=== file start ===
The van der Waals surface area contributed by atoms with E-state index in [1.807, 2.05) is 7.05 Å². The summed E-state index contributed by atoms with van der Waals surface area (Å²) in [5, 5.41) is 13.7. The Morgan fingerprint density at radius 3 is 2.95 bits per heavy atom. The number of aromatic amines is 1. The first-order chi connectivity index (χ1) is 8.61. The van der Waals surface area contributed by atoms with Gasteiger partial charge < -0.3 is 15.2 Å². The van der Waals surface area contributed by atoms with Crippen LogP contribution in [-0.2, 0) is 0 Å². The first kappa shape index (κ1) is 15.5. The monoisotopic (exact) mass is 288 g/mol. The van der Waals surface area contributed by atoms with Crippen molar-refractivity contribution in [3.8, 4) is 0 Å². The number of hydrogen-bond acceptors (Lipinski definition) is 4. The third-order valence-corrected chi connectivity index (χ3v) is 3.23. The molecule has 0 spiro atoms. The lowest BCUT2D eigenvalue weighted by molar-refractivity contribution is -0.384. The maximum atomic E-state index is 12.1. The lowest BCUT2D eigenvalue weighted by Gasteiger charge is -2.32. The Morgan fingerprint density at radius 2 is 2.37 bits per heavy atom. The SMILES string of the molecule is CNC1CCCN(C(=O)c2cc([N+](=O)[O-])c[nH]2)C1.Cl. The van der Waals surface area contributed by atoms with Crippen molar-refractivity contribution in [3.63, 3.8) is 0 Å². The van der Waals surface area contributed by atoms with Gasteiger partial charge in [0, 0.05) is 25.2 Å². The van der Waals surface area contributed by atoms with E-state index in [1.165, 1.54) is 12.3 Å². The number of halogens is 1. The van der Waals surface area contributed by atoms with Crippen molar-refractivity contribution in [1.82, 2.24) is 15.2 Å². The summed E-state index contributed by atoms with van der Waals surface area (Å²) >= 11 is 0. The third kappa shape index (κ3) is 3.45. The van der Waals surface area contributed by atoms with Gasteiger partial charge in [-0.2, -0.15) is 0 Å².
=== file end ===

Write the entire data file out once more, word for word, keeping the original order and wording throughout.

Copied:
The van der Waals surface area contributed by atoms with E-state index in [1.807, 2.05) is 7.05 Å². The summed E-state index contributed by atoms with van der Waals surface area (Å²) in [5, 5.41) is 13.7. The Morgan fingerprint density at radius 3 is 2.95 bits per heavy atom. The number of aromatic amines is 1. The first-order chi connectivity index (χ1) is 8.61. The van der Waals surface area contributed by atoms with Gasteiger partial charge < -0.3 is 15.2 Å². The van der Waals surface area contributed by atoms with Crippen LogP contribution in [-0.2, 0) is 0 Å². The first kappa shape index (κ1) is 15.5. The monoisotopic (exact) mass is 288 g/mol. The van der Waals surface area contributed by atoms with Crippen molar-refractivity contribution in [3.8, 4) is 0 Å². The number of hydrogen-bond acceptors (Lipinski definition) is 4. The third-order valence-corrected chi connectivity index (χ3v) is 3.23. The molecule has 0 spiro atoms. The lowest BCUT2D eigenvalue weighted by molar-refractivity contribution is -0.384. The maximum atomic E-state index is 12.1. The lowest BCUT2D eigenvalue weighted by Gasteiger charge is -2.32. The Morgan fingerprint density at radius 2 is 2.37 bits per heavy atom. The SMILES string of the molecule is CNC1CCCN(C(=O)c2cc([N+](=O)[O-])c[nH]2)C1.Cl. The van der Waals surface area contributed by atoms with Crippen molar-refractivity contribution in [3.63, 3.8) is 0 Å². The van der Waals surface area contributed by atoms with Gasteiger partial charge in [0, 0.05) is 25.2 Å². The van der Waals surface area contributed by atoms with E-state index in [1.165, 1.54) is 12.3 Å². The number of halogens is 1. The van der Waals surface area contributed by atoms with Crippen molar-refractivity contribution in [1.82, 2.24) is 15.2 Å². The summed E-state index contributed by atoms with van der Waals surface area (Å²) >= 11 is 0. The third kappa shape index (κ3) is 3.45. The van der Waals surface area contributed by atoms with Gasteiger partial charge in [-0.2, -0.15) is 0 Å².